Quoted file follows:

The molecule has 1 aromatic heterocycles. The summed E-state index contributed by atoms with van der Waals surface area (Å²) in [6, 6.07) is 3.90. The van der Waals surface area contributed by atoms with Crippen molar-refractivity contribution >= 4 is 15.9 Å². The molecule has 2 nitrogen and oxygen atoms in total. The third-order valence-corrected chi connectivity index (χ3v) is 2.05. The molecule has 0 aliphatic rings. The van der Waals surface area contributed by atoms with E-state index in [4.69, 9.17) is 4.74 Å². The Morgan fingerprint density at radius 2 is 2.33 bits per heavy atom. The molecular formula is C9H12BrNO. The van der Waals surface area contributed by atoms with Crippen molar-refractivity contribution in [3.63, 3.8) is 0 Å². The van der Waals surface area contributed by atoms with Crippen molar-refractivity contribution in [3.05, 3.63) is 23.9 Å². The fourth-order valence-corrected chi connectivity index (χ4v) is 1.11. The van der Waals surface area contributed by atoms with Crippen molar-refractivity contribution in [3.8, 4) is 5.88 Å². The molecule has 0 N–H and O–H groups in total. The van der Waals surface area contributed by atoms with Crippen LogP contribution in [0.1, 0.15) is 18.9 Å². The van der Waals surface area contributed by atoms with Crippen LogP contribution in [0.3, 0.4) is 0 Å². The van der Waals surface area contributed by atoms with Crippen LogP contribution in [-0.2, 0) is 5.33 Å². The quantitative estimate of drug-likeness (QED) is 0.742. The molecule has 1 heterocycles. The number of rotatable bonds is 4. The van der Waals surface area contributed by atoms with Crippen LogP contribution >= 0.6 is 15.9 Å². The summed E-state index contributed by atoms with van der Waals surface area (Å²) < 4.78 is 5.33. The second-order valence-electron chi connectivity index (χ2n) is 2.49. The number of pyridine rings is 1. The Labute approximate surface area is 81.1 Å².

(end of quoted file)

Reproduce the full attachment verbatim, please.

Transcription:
The molecule has 1 aromatic heterocycles. The summed E-state index contributed by atoms with van der Waals surface area (Å²) in [6, 6.07) is 3.90. The van der Waals surface area contributed by atoms with Crippen molar-refractivity contribution >= 4 is 15.9 Å². The molecule has 2 nitrogen and oxygen atoms in total. The third-order valence-corrected chi connectivity index (χ3v) is 2.05. The molecule has 0 aliphatic rings. The van der Waals surface area contributed by atoms with E-state index in [4.69, 9.17) is 4.74 Å². The Morgan fingerprint density at radius 2 is 2.33 bits per heavy atom. The molecular formula is C9H12BrNO. The van der Waals surface area contributed by atoms with Crippen molar-refractivity contribution in [3.63, 3.8) is 0 Å². The van der Waals surface area contributed by atoms with Crippen molar-refractivity contribution in [3.05, 3.63) is 23.9 Å². The fourth-order valence-corrected chi connectivity index (χ4v) is 1.11. The van der Waals surface area contributed by atoms with Crippen molar-refractivity contribution in [3.8, 4) is 5.88 Å². The molecule has 0 N–H and O–H groups in total. The van der Waals surface area contributed by atoms with Crippen LogP contribution in [0.1, 0.15) is 18.9 Å². The van der Waals surface area contributed by atoms with Crippen LogP contribution in [0.3, 0.4) is 0 Å². The van der Waals surface area contributed by atoms with Crippen LogP contribution in [-0.2, 0) is 5.33 Å². The quantitative estimate of drug-likeness (QED) is 0.742. The molecule has 1 heterocycles. The number of rotatable bonds is 4. The van der Waals surface area contributed by atoms with Crippen LogP contribution >= 0.6 is 15.9 Å². The summed E-state index contributed by atoms with van der Waals surface area (Å²) < 4.78 is 5.33. The second-order valence-electron chi connectivity index (χ2n) is 2.49. The number of pyridine rings is 1. The Labute approximate surface area is 81.1 Å².